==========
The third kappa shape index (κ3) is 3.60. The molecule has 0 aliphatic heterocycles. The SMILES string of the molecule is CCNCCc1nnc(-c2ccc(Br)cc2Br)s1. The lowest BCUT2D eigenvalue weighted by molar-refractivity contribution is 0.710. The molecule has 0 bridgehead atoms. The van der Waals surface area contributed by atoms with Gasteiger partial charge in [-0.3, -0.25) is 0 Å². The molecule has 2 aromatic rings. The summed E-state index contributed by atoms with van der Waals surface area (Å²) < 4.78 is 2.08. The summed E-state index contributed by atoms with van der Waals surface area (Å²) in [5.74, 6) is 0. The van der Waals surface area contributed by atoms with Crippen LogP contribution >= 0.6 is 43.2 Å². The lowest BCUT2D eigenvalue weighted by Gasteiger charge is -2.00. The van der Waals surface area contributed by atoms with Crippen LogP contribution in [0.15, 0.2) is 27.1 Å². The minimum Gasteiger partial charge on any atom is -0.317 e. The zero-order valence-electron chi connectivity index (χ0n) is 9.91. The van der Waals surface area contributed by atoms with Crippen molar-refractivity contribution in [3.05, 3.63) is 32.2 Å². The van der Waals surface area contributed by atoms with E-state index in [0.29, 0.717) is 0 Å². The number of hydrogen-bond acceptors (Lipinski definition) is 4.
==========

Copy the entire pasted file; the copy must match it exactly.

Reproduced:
The third kappa shape index (κ3) is 3.60. The molecule has 0 aliphatic heterocycles. The SMILES string of the molecule is CCNCCc1nnc(-c2ccc(Br)cc2Br)s1. The lowest BCUT2D eigenvalue weighted by molar-refractivity contribution is 0.710. The molecule has 0 bridgehead atoms. The van der Waals surface area contributed by atoms with Gasteiger partial charge in [-0.3, -0.25) is 0 Å². The molecule has 2 aromatic rings. The summed E-state index contributed by atoms with van der Waals surface area (Å²) < 4.78 is 2.08. The summed E-state index contributed by atoms with van der Waals surface area (Å²) in [5.74, 6) is 0. The van der Waals surface area contributed by atoms with Crippen LogP contribution >= 0.6 is 43.2 Å². The lowest BCUT2D eigenvalue weighted by Gasteiger charge is -2.00. The van der Waals surface area contributed by atoms with Crippen LogP contribution in [0.15, 0.2) is 27.1 Å². The minimum Gasteiger partial charge on any atom is -0.317 e. The zero-order valence-electron chi connectivity index (χ0n) is 9.91. The van der Waals surface area contributed by atoms with Crippen molar-refractivity contribution in [3.05, 3.63) is 32.2 Å². The van der Waals surface area contributed by atoms with E-state index in [0.29, 0.717) is 0 Å². The number of hydrogen-bond acceptors (Lipinski definition) is 4.